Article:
My supersaver in-laws have two children. I married their oldest who is also quite good at saving; the other sibling, her sister, not so much. One of my in-laws has passed and the other, I fear, is not long for this world. The discussion of the will and assets has begun.
I’ve been told my spouse has a quitclaim deed for the home and the sibling for the vacation property. Right after, I was told that the will states everything is split down the middle. How can both be true? Which wins out, the will or quitclaim deeds?
Secondly, I fear co-owning anything with my spouse’s sibling as it will, sooner or later, given their track record, become our financial nightmare. I can retire now and will in a few years. I don’t want a vacation home that I do not enjoy hanging over my head during my retirement.
Of course, this place is very sentimental for my spouse and her whole family. This will be the third generation to own it. The first generation built it themselves. I’m hoping the quitclaim deed wins out and the sibling owns it outright.
As I rarely get my way, how can I change that and protect what I worked decades for from this potential fiasco?
Son-in-Law in Michigan
It’s a nice problem to have.
But you’re right: vacation properties can be expensive to maintain, stressful to manage, and can be difficult to sell. If you feel confident about your retirement, and don’t wish to become embroiled in a project where one person may or may not pull their weight, sort it out now rather than later.
You are taking the smart approach by sorting this out now, before your wife’s parent passes away. Bravo! There’s nothing worse than an unwanted vacation home becoming the topic of conversation at dinner tables for years, like a giant bedbug that refuses to be exterminated.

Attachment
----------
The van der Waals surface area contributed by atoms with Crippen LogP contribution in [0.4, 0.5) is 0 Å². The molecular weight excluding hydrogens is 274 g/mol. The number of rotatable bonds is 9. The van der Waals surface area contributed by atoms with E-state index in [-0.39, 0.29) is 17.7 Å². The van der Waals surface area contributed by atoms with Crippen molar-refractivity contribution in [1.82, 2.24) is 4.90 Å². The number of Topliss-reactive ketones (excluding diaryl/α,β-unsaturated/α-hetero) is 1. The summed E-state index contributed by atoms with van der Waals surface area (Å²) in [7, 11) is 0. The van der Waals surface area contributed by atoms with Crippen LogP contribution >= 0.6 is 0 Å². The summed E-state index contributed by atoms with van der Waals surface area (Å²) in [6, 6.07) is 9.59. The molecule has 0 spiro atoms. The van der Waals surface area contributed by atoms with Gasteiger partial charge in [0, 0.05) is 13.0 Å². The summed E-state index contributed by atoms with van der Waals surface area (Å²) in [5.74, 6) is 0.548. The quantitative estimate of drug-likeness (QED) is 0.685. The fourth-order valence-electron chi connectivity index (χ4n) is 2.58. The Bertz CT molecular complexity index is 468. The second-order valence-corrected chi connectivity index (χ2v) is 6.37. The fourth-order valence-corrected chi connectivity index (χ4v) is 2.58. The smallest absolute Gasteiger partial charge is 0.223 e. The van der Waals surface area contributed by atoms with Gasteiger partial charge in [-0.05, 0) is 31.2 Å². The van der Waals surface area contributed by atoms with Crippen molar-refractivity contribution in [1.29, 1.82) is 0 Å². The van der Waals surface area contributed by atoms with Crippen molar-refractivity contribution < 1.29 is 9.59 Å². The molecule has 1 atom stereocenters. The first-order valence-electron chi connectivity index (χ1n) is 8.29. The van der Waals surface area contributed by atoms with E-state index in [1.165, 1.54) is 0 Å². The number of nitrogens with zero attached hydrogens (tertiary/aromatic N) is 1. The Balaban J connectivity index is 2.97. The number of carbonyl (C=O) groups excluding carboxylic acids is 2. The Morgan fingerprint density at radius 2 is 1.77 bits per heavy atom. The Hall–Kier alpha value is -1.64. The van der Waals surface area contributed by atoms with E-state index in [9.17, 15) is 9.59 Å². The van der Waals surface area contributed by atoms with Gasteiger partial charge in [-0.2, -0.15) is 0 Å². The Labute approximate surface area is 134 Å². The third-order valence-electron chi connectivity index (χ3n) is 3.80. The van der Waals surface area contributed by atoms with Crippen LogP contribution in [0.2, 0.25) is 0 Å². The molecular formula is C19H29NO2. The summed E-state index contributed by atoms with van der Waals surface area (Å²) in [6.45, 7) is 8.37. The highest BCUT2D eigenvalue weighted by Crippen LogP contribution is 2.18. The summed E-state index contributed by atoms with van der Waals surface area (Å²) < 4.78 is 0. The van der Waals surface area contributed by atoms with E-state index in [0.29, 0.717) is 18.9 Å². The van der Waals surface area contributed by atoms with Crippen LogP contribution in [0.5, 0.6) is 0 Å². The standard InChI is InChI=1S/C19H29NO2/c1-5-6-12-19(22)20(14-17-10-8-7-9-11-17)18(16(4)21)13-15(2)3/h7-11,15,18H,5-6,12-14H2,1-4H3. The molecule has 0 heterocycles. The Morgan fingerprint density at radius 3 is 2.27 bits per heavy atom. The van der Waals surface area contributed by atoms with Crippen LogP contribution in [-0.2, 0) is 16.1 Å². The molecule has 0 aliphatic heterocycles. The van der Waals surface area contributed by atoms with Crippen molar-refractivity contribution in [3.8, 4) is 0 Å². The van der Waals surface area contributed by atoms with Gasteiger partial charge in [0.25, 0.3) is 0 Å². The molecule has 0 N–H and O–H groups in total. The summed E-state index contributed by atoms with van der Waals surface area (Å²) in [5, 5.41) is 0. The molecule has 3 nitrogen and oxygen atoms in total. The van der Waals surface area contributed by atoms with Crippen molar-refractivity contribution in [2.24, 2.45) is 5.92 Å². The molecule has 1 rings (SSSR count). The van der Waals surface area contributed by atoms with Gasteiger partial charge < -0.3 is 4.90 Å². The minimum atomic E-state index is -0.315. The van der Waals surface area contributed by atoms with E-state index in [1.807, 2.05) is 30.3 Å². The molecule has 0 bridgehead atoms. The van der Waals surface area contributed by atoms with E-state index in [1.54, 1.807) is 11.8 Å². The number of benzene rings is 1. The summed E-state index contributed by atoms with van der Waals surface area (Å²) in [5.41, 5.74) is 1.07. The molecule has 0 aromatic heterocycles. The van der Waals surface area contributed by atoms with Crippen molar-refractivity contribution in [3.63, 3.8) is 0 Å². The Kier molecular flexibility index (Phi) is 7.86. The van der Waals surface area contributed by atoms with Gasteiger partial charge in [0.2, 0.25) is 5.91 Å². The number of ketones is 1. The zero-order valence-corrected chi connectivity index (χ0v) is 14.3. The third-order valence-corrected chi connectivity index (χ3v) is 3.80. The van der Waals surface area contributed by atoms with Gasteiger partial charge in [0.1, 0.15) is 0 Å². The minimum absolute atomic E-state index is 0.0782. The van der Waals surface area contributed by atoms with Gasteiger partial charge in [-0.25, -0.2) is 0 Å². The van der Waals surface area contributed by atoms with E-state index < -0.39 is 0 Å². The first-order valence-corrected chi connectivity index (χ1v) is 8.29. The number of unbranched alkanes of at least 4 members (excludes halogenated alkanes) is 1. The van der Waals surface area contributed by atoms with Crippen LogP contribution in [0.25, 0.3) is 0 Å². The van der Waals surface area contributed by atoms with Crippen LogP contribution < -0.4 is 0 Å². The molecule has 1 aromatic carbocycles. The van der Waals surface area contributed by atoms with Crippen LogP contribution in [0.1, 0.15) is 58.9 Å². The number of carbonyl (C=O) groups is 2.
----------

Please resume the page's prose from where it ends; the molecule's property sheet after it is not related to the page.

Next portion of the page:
If this property is transferred by quitclaim to your wife and/or your wife’s sister, it will override the will and not go through probate. However, if you decide to sell the property, you will have to pay tax on the increase in the value since your in-laws first built it and/or purchased the land.
Your sister-in-law may not be happy with receiving the vacation home if there’s another, more valuable home that goes to your wife. Assuming your wife is in agreement and the rest of the assets are split 50/50, you can save yourself the trouble of managing the property.
Now a warning: This does not preclude your sister-in-law asking for help or getting into financial trouble that requires selling her vacation home. If you give up complete control, be prepared — in a worst-case scenario — to see the property sold, and lost for future generations to enjoy.
Kimberly Hanlon and Sommer Spector Angstman, co-founders of Lucere Legal in Minneapolis, Minn., advise caution. Quitclaims are non-revocable. They say a transfer on death deed is often preferable, and also prevents the parent being exposed to the folly of their children.
“The relationship with the kids could go south and the kids could literally evict the parents because they are no longer owners of the home. Also, the kids’ creditors can put a lien on the house and foreclose, forcing the parents to pay off the lien or move,” they say.
Remember that there are times, like a global public-health emergency, when vacation homes that once seemed tired, tiresome and inconvenient, suddenly appear as appealing as if they were made of candy and gingerbread, and gummy bears in the garden to welcome you home.
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